The connection between our ‘comprehensive fashion choices’ and our ‘wardrobes overflowing with clothing’ is both humorous and deeply unsettling. Also unsettling are the use of the words ‘strongest’ and ‘diverse’ in a sentence about a retail centre that promotes anything but strength or diversity. True strength might help us to realise that we don’t actually need any more clothes. It might begin to reveal just how obediently we are dancing to the beat of the fashion drum (which waits till sales have peaked and then changes pace to generate another peak). True diversity has nothing to do with people letting clothing manufacturers tell them what looks good and why they should dress just like everyone else.

I know we may think ‘it’s just business’ and that it’s harmless, but I think we really need to be aware of the impact that this has on our identities.

Our identities?

Yes. Our identities.

You see, if they can get us to agree with them that we are simply ‘shoppers’ or ‘consumers’ then they have succeeded in altering how we view ourselves – and our identity consists of how we view ourselves. We are not concerned with staying ‘in fashion’ until we are told that we need to ‘make room in your wardrobe for the new season.’ We are quite content with what we have until we are reminded by countless billboards, store-fronts and countless other forms of advertising that we are about to be left in the dust if we don’t keep up with the times. The more I begin to see advertising and marketing for what it really is, the less I’m buying it (literally). We pray ‘lead us not into temptation’ but happily gaze at magazines that tell us how we ought to dress (and also ‘educate’ us as to how we might have ‘healthier’ sex lives) and walk around malls ready to give money to companies who remind us that we can’t do without what they have to offer.

I’m no longer seeing these issues as spiritually neutral. I want to live my life thinking about serving others, not myself. I want my imagination to be captured by the call of the Gospel on my life, not held captive by the call of Globalist agendas. I want my identity to be informed and solidified by the Gospel of Christ, not by anything else.

May we support and encourage one another in our true identity which we could never buy, but that was bought for us with Blood so priceless it could never be sold.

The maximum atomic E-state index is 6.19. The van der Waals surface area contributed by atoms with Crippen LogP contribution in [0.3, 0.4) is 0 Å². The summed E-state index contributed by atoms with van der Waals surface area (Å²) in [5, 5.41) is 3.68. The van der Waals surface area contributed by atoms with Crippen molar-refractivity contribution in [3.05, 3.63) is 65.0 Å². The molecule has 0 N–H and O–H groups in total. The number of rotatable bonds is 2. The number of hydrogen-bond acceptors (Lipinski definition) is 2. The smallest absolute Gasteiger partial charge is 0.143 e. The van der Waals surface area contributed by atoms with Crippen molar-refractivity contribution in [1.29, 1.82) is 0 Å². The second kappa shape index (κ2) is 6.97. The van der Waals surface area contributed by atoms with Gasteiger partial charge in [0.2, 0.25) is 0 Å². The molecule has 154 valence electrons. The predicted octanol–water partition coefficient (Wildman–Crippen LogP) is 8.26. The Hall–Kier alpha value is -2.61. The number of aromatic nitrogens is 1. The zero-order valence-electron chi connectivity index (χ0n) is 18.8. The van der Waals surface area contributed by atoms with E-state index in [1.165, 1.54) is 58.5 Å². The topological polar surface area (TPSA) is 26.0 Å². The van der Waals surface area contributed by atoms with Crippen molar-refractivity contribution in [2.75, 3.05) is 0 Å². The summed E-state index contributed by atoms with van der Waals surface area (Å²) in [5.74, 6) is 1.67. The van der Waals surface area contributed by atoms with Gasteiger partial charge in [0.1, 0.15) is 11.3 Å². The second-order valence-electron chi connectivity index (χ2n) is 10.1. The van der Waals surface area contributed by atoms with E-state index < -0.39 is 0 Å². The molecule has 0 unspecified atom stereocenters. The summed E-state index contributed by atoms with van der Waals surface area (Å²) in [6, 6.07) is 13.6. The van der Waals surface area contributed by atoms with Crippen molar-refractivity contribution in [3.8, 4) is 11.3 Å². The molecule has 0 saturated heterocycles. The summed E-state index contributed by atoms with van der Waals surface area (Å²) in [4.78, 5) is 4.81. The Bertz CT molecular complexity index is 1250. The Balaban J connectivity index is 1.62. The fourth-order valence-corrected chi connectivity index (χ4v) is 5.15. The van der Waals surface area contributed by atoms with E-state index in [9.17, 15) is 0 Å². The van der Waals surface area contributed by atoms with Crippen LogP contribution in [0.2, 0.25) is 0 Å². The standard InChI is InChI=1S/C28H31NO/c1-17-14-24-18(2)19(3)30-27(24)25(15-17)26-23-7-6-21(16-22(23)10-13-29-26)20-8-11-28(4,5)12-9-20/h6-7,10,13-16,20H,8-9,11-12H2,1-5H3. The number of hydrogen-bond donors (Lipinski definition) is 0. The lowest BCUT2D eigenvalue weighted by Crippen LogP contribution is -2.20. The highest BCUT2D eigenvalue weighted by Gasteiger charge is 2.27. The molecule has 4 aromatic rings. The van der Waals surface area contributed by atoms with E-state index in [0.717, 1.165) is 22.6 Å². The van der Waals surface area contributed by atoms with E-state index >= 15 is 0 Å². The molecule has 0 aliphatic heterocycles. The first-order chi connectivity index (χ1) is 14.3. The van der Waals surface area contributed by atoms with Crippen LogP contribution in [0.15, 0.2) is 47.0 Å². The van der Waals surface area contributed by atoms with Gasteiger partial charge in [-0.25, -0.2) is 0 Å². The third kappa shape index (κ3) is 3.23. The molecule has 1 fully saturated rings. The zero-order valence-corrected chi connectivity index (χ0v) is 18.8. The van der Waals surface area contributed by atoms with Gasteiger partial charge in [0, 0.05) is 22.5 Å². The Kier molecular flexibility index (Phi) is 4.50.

choosing temptation?

The sign read…

Shirts. $15.

It’s safe to say that I’m not obsessed with fashion, but to say that I couldn’t care less about how I look wouldn’t exactly be true either!

At any rate, I like a good deal as I was walking past this particular clothing store, I almost popped in. I didn’t, though. I turned up my nose (in anti-materialism smugness) and strode past. I was quite proud of myself for not visiting the store… until my thoughts took me further.

Sure, I had chosen not to enter the store for some quite good reasons. One of those being that I have enough shirts that are wear-able, so I didn’t really need another one. But as I thought about my actions further, it became clear to me that the most motivating reason for my recent ‘financial carefulness’ was none other than the fact that I had realised my need to save money for my upcoming wedding, honeymoon and receptions!

It turned out that my choice wasn’t driven by the pious, super-spiritual, anti-commercial motivation that had made me feel like I was so much better than everyone else…

This got me thinking about temptation.

A popular church leader has rightly said that we can’t say we are faithful unless we’ve ever been tempted to be unfaithful. We can’t say that we have integrity unless we’ve ever had the opportunity to lie and resisted. We’ve no right to call ourselves patient unless we’ve gone through stressful circumstances, etc.

Don’t worry. I’m not saying that we should go looking for temptation.

I am saying, however, that temptation is a part of God’s plan.

Yep.